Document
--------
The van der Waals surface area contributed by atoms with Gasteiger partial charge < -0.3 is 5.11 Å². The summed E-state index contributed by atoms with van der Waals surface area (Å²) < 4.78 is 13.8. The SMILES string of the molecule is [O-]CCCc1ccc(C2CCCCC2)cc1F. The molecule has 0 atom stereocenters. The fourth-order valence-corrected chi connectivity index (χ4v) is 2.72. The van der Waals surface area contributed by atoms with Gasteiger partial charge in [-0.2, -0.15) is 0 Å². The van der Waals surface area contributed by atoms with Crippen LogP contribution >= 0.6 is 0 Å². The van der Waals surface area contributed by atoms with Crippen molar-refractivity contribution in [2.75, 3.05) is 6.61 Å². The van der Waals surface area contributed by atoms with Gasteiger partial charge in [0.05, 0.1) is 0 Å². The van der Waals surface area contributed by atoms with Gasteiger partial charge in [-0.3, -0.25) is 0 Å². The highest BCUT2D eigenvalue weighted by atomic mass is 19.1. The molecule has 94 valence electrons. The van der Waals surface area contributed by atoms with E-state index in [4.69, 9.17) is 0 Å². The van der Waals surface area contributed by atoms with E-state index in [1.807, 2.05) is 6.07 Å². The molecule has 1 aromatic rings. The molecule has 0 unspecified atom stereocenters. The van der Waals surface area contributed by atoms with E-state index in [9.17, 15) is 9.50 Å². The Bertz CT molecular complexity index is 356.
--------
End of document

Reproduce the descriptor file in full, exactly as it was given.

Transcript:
The van der Waals surface area contributed by atoms with Gasteiger partial charge < -0.3 is 5.11 Å². The summed E-state index contributed by atoms with van der Waals surface area (Å²) < 4.78 is 13.8. The SMILES string of the molecule is [O-]CCCc1ccc(C2CCCCC2)cc1F. The molecule has 0 atom stereocenters. The fourth-order valence-corrected chi connectivity index (χ4v) is 2.72. The van der Waals surface area contributed by atoms with Gasteiger partial charge in [-0.2, -0.15) is 0 Å². The van der Waals surface area contributed by atoms with Crippen LogP contribution >= 0.6 is 0 Å². The van der Waals surface area contributed by atoms with Crippen molar-refractivity contribution in [2.75, 3.05) is 6.61 Å². The van der Waals surface area contributed by atoms with Gasteiger partial charge in [0.05, 0.1) is 0 Å². The van der Waals surface area contributed by atoms with Gasteiger partial charge in [-0.3, -0.25) is 0 Å². The highest BCUT2D eigenvalue weighted by atomic mass is 19.1. The molecule has 94 valence electrons. The van der Waals surface area contributed by atoms with E-state index in [4.69, 9.17) is 0 Å². The van der Waals surface area contributed by atoms with E-state index in [1.807, 2.05) is 6.07 Å². The molecule has 1 aromatic rings. The molecule has 0 unspecified atom stereocenters. The van der Waals surface area contributed by atoms with E-state index in [9.17, 15) is 9.50 Å². The Bertz CT molecular complexity index is 356.